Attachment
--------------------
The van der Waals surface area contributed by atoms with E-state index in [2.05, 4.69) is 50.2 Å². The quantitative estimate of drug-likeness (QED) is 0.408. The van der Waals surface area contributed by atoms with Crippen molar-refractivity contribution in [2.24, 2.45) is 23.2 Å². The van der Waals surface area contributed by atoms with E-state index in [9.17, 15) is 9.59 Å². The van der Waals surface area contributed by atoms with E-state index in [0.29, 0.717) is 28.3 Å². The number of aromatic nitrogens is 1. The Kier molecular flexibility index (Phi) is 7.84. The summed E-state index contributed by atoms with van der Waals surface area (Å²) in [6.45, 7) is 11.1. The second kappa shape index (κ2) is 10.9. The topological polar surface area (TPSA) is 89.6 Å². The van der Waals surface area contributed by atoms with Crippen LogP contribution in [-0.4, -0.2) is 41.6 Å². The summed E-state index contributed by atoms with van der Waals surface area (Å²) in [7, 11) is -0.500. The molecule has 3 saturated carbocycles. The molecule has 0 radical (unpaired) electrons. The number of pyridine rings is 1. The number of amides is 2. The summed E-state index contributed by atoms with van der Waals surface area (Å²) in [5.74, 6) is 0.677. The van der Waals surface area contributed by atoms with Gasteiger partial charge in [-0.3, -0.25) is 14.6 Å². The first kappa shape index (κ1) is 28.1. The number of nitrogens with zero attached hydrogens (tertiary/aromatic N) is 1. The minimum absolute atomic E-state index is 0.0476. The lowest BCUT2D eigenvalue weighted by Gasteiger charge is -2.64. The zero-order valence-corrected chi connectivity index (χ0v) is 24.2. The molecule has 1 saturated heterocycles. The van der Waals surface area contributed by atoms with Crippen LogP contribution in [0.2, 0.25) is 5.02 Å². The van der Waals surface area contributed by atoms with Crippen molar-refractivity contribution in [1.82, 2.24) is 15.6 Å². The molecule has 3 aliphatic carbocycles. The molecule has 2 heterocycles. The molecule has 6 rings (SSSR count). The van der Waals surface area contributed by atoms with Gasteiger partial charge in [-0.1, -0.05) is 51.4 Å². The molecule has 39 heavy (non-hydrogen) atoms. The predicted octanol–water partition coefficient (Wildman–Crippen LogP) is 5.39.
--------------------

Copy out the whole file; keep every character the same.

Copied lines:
The van der Waals surface area contributed by atoms with E-state index in [2.05, 4.69) is 50.2 Å². The quantitative estimate of drug-likeness (QED) is 0.408. The van der Waals surface area contributed by atoms with Crippen molar-refractivity contribution in [2.24, 2.45) is 23.2 Å². The van der Waals surface area contributed by atoms with E-state index in [9.17, 15) is 9.59 Å². The van der Waals surface area contributed by atoms with E-state index in [0.29, 0.717) is 28.3 Å². The number of aromatic nitrogens is 1. The Kier molecular flexibility index (Phi) is 7.84. The summed E-state index contributed by atoms with van der Waals surface area (Å²) in [6.45, 7) is 11.1. The second kappa shape index (κ2) is 10.9. The topological polar surface area (TPSA) is 89.6 Å². The van der Waals surface area contributed by atoms with Crippen LogP contribution in [-0.4, -0.2) is 41.6 Å². The summed E-state index contributed by atoms with van der Waals surface area (Å²) in [7, 11) is -0.500. The molecule has 3 saturated carbocycles. The molecule has 0 radical (unpaired) electrons. The number of pyridine rings is 1. The number of amides is 2. The summed E-state index contributed by atoms with van der Waals surface area (Å²) in [5.74, 6) is 0.677. The van der Waals surface area contributed by atoms with Gasteiger partial charge in [-0.3, -0.25) is 14.6 Å². The first kappa shape index (κ1) is 28.1. The number of nitrogens with zero attached hydrogens (tertiary/aromatic N) is 1. The minimum absolute atomic E-state index is 0.0476. The lowest BCUT2D eigenvalue weighted by Gasteiger charge is -2.64. The zero-order valence-corrected chi connectivity index (χ0v) is 24.2. The molecule has 1 saturated heterocycles. The van der Waals surface area contributed by atoms with Crippen LogP contribution in [0.2, 0.25) is 5.02 Å². The van der Waals surface area contributed by atoms with Crippen molar-refractivity contribution in [1.82, 2.24) is 15.6 Å². The molecule has 3 aliphatic carbocycles. The molecule has 2 heterocycles. The molecule has 6 rings (SSSR count). The van der Waals surface area contributed by atoms with Gasteiger partial charge in [-0.1, -0.05) is 51.4 Å². The molecule has 39 heavy (non-hydrogen) atoms. The predicted octanol–water partition coefficient (Wildman–Crippen LogP) is 5.39.